The year zero campaign

Culture | Starting history from scratch, Grumpy and Grumpier, & other cultural buzz

Issue: "The politics of grace," April 25, 1998

Zeroing Christ out of the calendar
If secularists can call for taking God out of public schools, why not take Christ out of the calendar? That's the plan of the Year Zero Campaign. Alan Dechert, a computer programmer for the city of Sacramento (who's trying to help fix the 2000 bug for a living), wants the year after 1999 to be year zero. After all, if computers will think they're living in year 00, why not people? According to Mr. Dechert, we live in a New Age and the days of A.D. need to be replaced by N.E. (New Era). "Most people in the world are not Christian," he says. "Many feel that a numbering system that is not based on any religious event would be more reasonable and fair." The less controversial reason for year zero is that starting with zero means there will less confusion over the beginning and ending of decades and centuries. Even though the big parties will be held at the end of 1999, the real end of the 20th century comes in the year 2000. Mr. Dechert, a Unitarian Universalist, is banging the drum in cyberspace ( in his campaign for year zero. The big Internet bookseller,, offers his year zero calendar. Earlier this month he announced that secular humanist guru Paul Kurtz had endorsed his movement. "Human consciousness is now global," Mr. Kurtz beamed. "We need a new planetary ethics expressing this and transcending the chauvinistic divisions of the past." Year zero sounds like a fringe movement, but so is every other piece of political correctness: Christmas break is now winter vacation. The traditional calendar makes Jesus the center-point of human history, but the new calendar would erase the past and start history over from scratch. The new beginning of human history would be the advent of the computer age. A grungy life
Kurt Cobain lived a textbook rock 'n' roll disaster. He was neglected by his parents, wound up living under a bridge, and sought solace in music and drugs. He hit it big, went into rehab, started a turbulent marriage, then shot himself. His widow, Courtney Love, has demanded that the past be put behind her so she can get on with being a movie star and ACLU spokesmodel. Everything was going fine until Nick Broomfield came along. His bizarre documentary, Kurt and Courtney, features people who claim Ms. Love killed Kurt for his money. She fought the movie tooth and nail, but it survived into theatres. Kurt is a morose picture of one of rock's darkest corners. On one hand are horrible, sleazy leeches sucking on his memory. On the other are the star's nearest and dearest who depict grunge's first family as leading sad, depressing lives wracked by drug abuse. Broomfield ran out of money in the middle of the project, so what survived is a carnival of burnouts appearing before the camera. Two bumbing stalkerazzi, a supposed former nanny, a supposed former friend, and others babble on about the couple. Throw in Kurt's ex-girlfriend and his strung-out best friend, plus Courtney's estranged father and her old private detective. The result is the cinematic equivalent of cleaning a motel room that was trashed the night before. Yes, Virginia, Kurt's death was probably a suicide. Most of the groupies interviewed are so hard to believe that Mr. Broomfield starts disagreeing with them. It becomes self-parody. All he has left at the end is a bunch of weird interviews and a collection of emotional threats from Courtney Love. Live fast, die young, and leave a twisted cult following. Still odd after all these years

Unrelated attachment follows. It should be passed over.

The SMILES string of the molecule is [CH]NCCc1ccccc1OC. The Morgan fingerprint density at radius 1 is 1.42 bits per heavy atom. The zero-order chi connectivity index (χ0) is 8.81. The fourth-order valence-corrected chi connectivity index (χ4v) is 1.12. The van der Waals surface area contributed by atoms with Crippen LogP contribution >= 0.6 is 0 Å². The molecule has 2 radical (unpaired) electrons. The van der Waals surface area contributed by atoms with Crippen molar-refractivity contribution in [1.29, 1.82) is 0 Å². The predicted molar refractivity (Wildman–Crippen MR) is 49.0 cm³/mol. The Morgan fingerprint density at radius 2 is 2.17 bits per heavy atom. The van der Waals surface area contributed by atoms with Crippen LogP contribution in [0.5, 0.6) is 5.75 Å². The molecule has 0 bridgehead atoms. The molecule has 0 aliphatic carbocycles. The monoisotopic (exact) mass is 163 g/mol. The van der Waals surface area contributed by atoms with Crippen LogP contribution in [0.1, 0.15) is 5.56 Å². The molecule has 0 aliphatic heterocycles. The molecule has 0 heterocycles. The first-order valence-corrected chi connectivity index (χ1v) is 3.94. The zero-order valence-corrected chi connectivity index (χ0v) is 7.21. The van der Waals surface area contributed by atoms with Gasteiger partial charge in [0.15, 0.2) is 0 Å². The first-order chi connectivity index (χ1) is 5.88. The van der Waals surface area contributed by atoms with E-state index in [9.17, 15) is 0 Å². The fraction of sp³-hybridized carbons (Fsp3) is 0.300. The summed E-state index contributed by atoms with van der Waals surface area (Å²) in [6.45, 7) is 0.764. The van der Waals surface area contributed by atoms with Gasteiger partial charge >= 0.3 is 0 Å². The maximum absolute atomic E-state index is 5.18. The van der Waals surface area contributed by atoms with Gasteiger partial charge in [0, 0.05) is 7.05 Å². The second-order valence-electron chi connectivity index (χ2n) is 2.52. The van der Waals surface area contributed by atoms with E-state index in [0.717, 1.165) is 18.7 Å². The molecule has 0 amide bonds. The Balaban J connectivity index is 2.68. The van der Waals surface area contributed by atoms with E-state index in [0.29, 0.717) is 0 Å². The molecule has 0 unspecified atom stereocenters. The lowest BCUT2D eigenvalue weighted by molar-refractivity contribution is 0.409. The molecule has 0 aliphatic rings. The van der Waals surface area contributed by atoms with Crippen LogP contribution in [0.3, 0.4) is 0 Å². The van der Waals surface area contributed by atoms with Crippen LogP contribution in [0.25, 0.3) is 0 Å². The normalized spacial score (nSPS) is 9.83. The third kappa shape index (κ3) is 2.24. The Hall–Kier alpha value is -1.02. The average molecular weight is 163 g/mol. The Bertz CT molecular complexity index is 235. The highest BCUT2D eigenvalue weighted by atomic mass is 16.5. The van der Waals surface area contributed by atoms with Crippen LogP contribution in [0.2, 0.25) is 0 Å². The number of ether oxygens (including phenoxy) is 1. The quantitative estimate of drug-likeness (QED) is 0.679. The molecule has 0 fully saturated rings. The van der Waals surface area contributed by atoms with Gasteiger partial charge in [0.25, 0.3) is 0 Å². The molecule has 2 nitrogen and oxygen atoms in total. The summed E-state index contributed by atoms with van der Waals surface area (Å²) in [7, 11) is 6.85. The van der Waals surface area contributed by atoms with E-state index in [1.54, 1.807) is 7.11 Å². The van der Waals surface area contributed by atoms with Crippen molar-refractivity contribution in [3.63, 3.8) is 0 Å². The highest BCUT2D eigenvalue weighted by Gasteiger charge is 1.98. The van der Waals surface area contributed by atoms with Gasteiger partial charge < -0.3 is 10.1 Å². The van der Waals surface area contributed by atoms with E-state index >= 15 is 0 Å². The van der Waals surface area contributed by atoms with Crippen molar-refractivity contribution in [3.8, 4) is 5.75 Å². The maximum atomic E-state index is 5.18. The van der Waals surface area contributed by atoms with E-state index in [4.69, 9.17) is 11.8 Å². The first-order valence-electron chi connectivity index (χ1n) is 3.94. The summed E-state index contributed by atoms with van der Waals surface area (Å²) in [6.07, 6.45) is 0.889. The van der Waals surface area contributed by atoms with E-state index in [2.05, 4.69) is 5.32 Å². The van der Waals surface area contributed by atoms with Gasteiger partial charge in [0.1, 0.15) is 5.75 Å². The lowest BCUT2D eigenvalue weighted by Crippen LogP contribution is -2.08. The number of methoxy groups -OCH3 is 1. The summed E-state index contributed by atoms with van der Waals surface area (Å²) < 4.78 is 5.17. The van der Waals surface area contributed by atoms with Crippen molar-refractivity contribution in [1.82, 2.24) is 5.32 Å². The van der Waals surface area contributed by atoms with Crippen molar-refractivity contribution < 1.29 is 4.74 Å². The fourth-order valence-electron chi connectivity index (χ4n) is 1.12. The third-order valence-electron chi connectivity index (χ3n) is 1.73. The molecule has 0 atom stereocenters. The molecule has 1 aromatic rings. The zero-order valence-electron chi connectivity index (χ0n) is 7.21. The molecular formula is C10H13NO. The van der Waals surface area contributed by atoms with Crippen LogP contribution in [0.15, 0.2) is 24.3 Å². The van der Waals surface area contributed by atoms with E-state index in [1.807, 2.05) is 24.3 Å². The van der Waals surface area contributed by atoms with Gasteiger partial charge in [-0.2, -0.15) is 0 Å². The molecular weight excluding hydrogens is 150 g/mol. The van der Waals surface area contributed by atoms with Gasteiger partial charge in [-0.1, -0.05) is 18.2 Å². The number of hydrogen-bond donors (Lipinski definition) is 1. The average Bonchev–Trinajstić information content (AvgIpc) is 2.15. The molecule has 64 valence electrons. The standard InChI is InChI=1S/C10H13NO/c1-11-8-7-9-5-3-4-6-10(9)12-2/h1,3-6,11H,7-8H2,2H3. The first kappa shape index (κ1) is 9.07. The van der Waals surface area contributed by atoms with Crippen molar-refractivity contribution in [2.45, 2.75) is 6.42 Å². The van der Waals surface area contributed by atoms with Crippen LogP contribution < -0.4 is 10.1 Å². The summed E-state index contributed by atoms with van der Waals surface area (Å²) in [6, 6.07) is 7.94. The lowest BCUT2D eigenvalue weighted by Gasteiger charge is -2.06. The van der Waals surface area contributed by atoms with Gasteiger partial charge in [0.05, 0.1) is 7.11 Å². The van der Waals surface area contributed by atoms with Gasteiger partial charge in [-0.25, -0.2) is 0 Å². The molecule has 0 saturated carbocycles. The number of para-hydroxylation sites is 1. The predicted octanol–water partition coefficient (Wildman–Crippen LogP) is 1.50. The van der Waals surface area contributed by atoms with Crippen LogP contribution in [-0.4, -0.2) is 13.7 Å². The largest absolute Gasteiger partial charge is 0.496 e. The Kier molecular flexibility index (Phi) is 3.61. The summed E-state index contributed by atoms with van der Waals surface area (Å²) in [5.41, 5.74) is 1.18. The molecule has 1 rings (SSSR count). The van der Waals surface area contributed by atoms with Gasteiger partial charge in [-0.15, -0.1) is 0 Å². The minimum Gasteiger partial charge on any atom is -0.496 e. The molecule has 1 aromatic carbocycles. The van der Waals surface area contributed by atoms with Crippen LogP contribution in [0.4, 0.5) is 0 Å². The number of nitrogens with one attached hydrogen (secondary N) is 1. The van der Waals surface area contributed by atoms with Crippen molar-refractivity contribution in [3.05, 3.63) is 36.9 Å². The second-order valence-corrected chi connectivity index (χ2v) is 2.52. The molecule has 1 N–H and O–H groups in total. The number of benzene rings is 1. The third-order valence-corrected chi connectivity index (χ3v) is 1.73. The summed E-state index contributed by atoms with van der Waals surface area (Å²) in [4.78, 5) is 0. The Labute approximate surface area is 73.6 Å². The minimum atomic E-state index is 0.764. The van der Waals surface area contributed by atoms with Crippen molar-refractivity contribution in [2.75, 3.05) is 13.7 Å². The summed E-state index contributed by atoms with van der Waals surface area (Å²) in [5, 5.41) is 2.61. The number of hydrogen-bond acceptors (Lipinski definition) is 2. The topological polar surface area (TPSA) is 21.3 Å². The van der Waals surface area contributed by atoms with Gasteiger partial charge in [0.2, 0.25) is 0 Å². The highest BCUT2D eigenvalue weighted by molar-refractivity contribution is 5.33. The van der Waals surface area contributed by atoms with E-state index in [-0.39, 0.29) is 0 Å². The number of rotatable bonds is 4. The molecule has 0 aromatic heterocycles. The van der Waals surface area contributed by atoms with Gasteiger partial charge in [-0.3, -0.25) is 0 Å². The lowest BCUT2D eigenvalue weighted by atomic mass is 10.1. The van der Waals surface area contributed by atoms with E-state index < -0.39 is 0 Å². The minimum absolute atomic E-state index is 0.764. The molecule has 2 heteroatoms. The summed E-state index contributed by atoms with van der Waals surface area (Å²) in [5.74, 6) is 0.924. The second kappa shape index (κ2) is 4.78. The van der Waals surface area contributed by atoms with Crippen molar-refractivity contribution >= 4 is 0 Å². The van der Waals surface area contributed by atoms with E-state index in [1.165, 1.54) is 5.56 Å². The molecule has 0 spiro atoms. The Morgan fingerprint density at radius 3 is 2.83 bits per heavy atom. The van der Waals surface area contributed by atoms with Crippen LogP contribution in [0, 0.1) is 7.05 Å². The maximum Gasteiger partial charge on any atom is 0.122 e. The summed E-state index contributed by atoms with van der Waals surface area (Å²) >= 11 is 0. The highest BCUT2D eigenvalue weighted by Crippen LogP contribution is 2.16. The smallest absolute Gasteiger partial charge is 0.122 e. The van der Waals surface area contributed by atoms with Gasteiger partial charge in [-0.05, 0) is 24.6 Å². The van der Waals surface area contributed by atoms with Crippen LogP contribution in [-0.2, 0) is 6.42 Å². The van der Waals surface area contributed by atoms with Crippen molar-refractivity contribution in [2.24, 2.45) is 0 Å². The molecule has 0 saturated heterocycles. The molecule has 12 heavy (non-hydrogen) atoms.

The '90s aren't a great decade for sequels. The '80s turned the entire concept into a cliché with Rocky, Rambo, and endless B monster movies, yet the culture, in a sign of creative stagnation, still resorts to recycling old material. Now playwright Neil Simon is getting into the game, updating his famous play-turned-movie-turned-TV series with a new film, Odd Couple II (rated PG-13 for language). This time Walter Matthau and Jack Lemmon get to make their 247th movie together playing squabbling old guys. Yeah, they're supposed to be Felix Unger and Oscar Madison, reprising their original movie roles, but those characters belong to another generation. The world of Felix and Oscar exists today only on Nick at Nite. Paramount Pictures could have called this Grumpiest Old Men and no one would have known the difference. In fact, Odd Couple II director Howard Deutch also did Grumpier Old Men. The plot reunites the famous pair after 17 years apart when Felix's daughter marries Oscar's son. They drive across California for the wedding, bickering and getting into trouble. The rising divorce rate has imprinted too many real-life horror stories for a revived Odd Couple to have much effect. Felix and Oscar go to their kids' weddings to find the wives who threw them out decades before have long since remarried, and the old animosities remain. In one weird scene, the groom gets cold feet and Oscar jokes that he should go ahead and quit. After all, he'll have two years of happiness and 45 years of agony. Part of the problem is that the era of cute jokes about divorce, ex-wives, and second bachelorhoods are old hat. Such things have become too common to be funny.

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